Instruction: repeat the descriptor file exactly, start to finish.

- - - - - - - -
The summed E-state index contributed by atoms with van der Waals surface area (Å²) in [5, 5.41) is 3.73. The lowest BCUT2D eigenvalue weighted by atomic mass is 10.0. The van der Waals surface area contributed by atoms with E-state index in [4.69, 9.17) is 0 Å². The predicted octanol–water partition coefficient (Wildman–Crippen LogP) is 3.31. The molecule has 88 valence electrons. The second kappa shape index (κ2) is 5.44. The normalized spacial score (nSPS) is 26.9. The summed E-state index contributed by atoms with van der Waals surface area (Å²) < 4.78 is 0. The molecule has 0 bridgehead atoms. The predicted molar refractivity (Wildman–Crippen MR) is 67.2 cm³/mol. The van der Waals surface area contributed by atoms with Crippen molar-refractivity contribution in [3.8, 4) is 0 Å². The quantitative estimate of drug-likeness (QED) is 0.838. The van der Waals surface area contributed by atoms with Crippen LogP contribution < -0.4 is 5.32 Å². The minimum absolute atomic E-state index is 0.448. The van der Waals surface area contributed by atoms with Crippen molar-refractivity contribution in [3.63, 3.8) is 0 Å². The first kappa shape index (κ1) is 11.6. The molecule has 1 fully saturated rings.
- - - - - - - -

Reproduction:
The summed E-state index contributed by atoms with van der Waals surface area (Å²) in [5, 5.41) is 3.73. The lowest BCUT2D eigenvalue weighted by atomic mass is 10.0. The van der Waals surface area contributed by atoms with E-state index in [4.69, 9.17) is 0 Å². The predicted octanol–water partition coefficient (Wildman–Crippen LogP) is 3.31. The molecule has 88 valence electrons. The second kappa shape index (κ2) is 5.44. The normalized spacial score (nSPS) is 26.9. The summed E-state index contributed by atoms with van der Waals surface area (Å²) < 4.78 is 0. The molecule has 0 bridgehead atoms. The predicted molar refractivity (Wildman–Crippen MR) is 67.2 cm³/mol. The van der Waals surface area contributed by atoms with Crippen molar-refractivity contribution in [3.8, 4) is 0 Å². The quantitative estimate of drug-likeness (QED) is 0.838. The van der Waals surface area contributed by atoms with Crippen LogP contribution < -0.4 is 5.32 Å². The minimum absolute atomic E-state index is 0.448. The van der Waals surface area contributed by atoms with Crippen molar-refractivity contribution in [3.63, 3.8) is 0 Å². The first kappa shape index (κ1) is 11.6. The molecule has 1 fully saturated rings.